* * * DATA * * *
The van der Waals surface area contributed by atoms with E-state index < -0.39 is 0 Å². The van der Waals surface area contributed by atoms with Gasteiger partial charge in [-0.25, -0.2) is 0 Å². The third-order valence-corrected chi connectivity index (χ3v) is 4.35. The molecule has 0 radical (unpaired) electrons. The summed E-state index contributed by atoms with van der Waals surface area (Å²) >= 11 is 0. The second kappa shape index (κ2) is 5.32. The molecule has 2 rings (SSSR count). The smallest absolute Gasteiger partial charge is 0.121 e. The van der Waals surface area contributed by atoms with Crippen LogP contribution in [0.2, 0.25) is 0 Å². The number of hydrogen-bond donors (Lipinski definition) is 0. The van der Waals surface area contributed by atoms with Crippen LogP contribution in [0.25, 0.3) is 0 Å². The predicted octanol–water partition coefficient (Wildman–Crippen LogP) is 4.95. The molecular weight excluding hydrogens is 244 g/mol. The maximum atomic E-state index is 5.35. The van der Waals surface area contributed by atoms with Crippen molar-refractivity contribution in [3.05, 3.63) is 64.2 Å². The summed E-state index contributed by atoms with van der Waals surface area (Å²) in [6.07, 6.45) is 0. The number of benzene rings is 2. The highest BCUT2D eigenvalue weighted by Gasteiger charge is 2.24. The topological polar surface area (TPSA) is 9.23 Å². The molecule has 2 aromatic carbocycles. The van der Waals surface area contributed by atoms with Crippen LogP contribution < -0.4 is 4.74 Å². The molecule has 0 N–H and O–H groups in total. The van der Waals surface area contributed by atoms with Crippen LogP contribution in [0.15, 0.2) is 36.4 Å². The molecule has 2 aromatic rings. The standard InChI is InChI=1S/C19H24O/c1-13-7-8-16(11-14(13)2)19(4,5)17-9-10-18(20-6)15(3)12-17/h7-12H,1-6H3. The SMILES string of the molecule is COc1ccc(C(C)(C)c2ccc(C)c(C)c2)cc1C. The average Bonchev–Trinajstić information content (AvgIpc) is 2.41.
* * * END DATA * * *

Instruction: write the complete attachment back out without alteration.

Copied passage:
The van der Waals surface area contributed by atoms with E-state index < -0.39 is 0 Å². The van der Waals surface area contributed by atoms with Gasteiger partial charge in [-0.25, -0.2) is 0 Å². The third-order valence-corrected chi connectivity index (χ3v) is 4.35. The molecule has 0 radical (unpaired) electrons. The summed E-state index contributed by atoms with van der Waals surface area (Å²) >= 11 is 0. The second kappa shape index (κ2) is 5.32. The molecule has 2 rings (SSSR count). The smallest absolute Gasteiger partial charge is 0.121 e. The van der Waals surface area contributed by atoms with Crippen LogP contribution in [0.2, 0.25) is 0 Å². The number of hydrogen-bond donors (Lipinski definition) is 0. The van der Waals surface area contributed by atoms with Crippen LogP contribution in [0.25, 0.3) is 0 Å². The predicted octanol–water partition coefficient (Wildman–Crippen LogP) is 4.95. The molecular weight excluding hydrogens is 244 g/mol. The maximum atomic E-state index is 5.35. The van der Waals surface area contributed by atoms with Crippen molar-refractivity contribution in [3.05, 3.63) is 64.2 Å². The summed E-state index contributed by atoms with van der Waals surface area (Å²) in [6.07, 6.45) is 0. The number of benzene rings is 2. The highest BCUT2D eigenvalue weighted by Gasteiger charge is 2.24. The topological polar surface area (TPSA) is 9.23 Å². The molecule has 2 aromatic carbocycles. The van der Waals surface area contributed by atoms with Crippen LogP contribution < -0.4 is 4.74 Å². The molecule has 0 N–H and O–H groups in total. The van der Waals surface area contributed by atoms with Crippen LogP contribution in [0.15, 0.2) is 36.4 Å². The molecule has 2 aromatic rings. The standard InChI is InChI=1S/C19H24O/c1-13-7-8-16(11-14(13)2)19(4,5)17-9-10-18(20-6)15(3)12-17/h7-12H,1-6H3. The SMILES string of the molecule is COc1ccc(C(C)(C)c2ccc(C)c(C)c2)cc1C. The average Bonchev–Trinajstić information content (AvgIpc) is 2.41.